Gone are the days when people can rely solely on their family doctor with the help of a nurse to take charge of their health care. To obtain the best health care today, people must participate actively in the process. Active participation means many things:
For people with a specific disorder, active participation also means monitoring their health. For example, people with hypertension regularly measure their blood pressure, and people with diabetes regularly measure their blood sugar level.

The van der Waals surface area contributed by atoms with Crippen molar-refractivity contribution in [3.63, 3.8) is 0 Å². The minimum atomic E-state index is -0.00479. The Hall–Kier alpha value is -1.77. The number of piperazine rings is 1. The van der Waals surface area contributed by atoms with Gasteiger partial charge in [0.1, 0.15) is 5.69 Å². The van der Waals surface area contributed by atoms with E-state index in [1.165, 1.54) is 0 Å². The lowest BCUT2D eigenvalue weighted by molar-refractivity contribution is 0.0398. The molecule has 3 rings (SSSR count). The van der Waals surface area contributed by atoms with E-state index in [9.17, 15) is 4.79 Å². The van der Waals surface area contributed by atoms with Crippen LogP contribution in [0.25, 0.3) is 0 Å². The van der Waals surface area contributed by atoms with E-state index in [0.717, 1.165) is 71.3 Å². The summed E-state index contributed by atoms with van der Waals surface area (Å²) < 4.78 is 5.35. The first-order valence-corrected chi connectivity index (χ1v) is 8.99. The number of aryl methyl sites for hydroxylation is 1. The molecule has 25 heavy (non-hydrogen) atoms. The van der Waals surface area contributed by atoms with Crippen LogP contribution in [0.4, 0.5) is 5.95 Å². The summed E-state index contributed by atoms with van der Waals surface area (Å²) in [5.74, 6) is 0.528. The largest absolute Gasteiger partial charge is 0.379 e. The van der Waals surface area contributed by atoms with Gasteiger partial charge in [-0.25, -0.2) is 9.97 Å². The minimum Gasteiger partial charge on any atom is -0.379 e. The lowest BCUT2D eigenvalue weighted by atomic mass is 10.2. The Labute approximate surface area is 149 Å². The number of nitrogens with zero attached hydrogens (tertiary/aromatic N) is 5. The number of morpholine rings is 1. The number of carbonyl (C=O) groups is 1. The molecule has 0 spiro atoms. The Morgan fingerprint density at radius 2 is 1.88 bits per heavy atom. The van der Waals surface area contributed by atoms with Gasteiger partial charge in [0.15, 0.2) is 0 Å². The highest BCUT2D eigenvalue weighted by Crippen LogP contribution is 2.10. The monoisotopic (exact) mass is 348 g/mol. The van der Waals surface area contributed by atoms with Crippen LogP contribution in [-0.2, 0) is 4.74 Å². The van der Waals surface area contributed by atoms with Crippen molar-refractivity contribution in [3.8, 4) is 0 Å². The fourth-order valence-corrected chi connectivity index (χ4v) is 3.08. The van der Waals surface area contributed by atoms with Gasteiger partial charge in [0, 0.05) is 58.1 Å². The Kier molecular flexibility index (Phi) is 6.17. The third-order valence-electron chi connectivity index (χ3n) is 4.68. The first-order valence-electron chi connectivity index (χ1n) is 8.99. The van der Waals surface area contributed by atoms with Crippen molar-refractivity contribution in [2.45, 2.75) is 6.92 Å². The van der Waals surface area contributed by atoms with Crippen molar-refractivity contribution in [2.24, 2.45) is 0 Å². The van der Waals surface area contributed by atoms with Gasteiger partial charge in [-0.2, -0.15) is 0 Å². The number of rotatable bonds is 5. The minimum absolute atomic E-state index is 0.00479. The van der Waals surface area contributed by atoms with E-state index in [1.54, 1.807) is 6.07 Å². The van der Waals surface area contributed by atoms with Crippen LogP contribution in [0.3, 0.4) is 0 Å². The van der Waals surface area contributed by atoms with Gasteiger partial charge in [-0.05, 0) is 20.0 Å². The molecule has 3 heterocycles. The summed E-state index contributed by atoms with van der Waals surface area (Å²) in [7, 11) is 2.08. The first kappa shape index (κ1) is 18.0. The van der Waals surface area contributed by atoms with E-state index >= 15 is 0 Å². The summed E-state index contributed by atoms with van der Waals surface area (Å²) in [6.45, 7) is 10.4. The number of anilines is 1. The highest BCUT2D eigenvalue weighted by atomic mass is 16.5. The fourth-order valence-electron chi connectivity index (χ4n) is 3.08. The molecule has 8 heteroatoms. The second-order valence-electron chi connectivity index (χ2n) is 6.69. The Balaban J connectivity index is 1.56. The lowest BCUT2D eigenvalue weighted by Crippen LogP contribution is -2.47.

Good communication—open, honest sharing of information—with health care practitioners is crucial because it can mean better health. With good communication, practitioners better understand the problems a person is having and the person better understands how problems should be treated. It also fosters trust and confidence between the practitioner and the person, making the person more likely to follow the treatment regimen. Information on the Internet (see Researching a Disorder), if it is reliable, can help people learn about their health and conditions in ways that can enhance their relationship with their practitioner.
Last full review/revision June 2014 by Michael R. Wasserman, MD